jump to navigation

There is Less to Free College Than Meets the Eye June 25, 2019

Posted by Peter Varhol in Education, Uncategorized.
Tags:
trackback

I am an incredibly strong believer in higher education.  Higher education vaulted me from a life of blue-collar servitude into the middle class and likely beyond.  The discipline and long term vision inherent in the work required to get a degree, in any field, enormously helps people no matter where they end up.

(As someone who earned advanced degrees in both natural and social sciences, I have my own opinion on rigor.  Both have rigor.  However, you can bluff your way through a psychology test; you can’t in a math test.)

So as I read about Bernie Sanders’ plan to cancel $1.5 trillion dollars in student debt, I thought about Boris.  Boris, a part time tour guide in Copenhagen, was both an insider and an outsider in his society.  He was a Danish born citizen, but the son of a Russian father and Korean mother.  At 26, he had a degree in sociology, in a country where all education was free.  “I got a degree without knowing what I wanted to do with it, or with my life,” he told us.  “Because it was free, I didn’t stop to think where I wanted to go from there.”  At the time we met him, he was in vocational training to become a carpenter (also free).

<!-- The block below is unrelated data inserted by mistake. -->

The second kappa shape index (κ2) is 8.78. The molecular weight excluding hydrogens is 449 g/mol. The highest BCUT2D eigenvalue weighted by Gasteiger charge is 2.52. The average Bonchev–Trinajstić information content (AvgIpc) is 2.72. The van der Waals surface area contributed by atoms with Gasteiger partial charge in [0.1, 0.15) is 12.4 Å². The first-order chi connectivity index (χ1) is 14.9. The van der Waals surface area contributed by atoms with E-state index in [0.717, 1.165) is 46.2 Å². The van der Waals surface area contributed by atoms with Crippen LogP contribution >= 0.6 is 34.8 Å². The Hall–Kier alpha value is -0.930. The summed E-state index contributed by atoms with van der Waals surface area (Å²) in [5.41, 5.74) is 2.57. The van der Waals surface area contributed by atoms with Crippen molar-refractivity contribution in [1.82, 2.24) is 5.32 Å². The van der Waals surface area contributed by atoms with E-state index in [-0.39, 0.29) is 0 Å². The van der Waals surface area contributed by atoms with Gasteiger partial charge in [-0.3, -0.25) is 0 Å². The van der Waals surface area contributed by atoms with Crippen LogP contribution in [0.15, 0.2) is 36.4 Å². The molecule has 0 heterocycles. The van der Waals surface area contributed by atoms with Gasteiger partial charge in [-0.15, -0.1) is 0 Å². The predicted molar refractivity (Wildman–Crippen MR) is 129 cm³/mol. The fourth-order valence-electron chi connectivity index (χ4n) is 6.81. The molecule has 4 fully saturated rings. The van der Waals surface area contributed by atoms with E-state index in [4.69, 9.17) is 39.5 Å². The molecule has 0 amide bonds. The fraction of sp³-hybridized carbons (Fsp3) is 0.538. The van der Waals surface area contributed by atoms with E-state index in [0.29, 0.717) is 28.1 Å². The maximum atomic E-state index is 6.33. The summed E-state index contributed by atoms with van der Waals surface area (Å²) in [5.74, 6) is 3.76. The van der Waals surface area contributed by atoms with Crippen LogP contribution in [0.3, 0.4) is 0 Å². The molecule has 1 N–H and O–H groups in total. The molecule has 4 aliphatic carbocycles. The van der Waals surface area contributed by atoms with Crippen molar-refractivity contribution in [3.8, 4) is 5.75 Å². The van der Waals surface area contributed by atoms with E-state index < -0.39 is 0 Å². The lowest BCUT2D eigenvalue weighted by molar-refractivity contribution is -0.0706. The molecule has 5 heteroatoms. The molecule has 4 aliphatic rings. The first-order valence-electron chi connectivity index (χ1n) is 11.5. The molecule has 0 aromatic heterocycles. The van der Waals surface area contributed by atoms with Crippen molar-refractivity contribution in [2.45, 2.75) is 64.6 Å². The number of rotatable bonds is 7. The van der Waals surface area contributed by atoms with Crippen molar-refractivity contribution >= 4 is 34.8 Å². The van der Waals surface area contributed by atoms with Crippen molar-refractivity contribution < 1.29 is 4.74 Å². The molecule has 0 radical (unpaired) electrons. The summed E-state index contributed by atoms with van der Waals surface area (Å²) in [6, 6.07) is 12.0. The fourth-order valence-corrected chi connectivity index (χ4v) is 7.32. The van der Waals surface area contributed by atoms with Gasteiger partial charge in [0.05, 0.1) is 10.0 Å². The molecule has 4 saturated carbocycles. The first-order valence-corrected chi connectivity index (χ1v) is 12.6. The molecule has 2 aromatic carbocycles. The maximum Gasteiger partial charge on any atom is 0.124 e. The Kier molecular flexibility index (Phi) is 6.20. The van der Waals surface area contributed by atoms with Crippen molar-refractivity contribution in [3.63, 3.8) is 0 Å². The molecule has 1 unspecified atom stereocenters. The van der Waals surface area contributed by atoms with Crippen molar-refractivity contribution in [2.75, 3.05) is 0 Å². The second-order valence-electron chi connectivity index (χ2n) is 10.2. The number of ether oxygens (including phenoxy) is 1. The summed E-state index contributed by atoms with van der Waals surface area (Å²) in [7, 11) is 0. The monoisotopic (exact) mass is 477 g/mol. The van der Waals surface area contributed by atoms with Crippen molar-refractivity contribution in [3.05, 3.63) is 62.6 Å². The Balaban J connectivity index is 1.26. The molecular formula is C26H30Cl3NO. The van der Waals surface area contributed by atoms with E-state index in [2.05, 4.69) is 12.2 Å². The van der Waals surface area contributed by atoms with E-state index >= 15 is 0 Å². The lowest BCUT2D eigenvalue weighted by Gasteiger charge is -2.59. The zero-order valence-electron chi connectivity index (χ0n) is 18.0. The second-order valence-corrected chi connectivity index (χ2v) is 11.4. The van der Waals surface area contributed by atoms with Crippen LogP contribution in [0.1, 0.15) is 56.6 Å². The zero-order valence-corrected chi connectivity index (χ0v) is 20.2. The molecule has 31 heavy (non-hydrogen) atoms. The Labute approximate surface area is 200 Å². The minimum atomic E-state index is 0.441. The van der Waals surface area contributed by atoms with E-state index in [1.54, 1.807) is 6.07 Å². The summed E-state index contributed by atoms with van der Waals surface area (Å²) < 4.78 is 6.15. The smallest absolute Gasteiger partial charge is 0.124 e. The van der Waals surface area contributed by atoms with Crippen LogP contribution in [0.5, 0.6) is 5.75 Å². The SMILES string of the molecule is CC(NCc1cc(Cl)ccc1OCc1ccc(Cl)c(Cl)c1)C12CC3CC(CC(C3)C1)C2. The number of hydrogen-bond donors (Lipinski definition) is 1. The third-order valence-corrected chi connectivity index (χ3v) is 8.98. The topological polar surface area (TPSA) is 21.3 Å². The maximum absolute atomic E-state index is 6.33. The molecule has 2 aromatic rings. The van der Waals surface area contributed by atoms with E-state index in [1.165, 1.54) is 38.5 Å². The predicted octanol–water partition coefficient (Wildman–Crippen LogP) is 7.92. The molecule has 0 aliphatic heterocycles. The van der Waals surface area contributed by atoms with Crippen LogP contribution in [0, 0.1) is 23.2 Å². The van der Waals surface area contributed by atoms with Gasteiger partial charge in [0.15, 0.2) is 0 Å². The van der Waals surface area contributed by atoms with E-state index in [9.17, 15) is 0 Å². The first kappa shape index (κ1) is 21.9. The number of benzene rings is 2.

I don’t like the phrase “skin in the game,” but if you are paying for something, or borrowing and expected to pay for it in the future, you tend not to spend unwisely.  And while Sanders’ plan might let many (all) students begin their adult lives with a clean slate, I’m suspecting that there might be the tendency to produce professional students.

We don’t have to work in the field where we get a degree (most of my degrees don’t apply here).  But planning and budgeting, and compromising on other aspects of life, play a role in university, degree, and success.  With a free ride, you don’t have to worry about doing that.  While it’s not a prerequisite for getting a degree, such compromises should be a part of an adult life.

Advertisements

Comments»

No comments yet — be the first.

Leave a Reply

Fill in your details below or click an icon to log in:

WordPress.com Logo

You are commenting using your WordPress.com account. Log Out /  Change )

Google photo

You are commenting using your Google account. Log Out /  Change )

Twitter picture

You are commenting using your Twitter account. Log Out /  Change )

Facebook photo

You are commenting using your Facebook account. Log Out /  Change )

Connecting to %s

%d bloggers like this: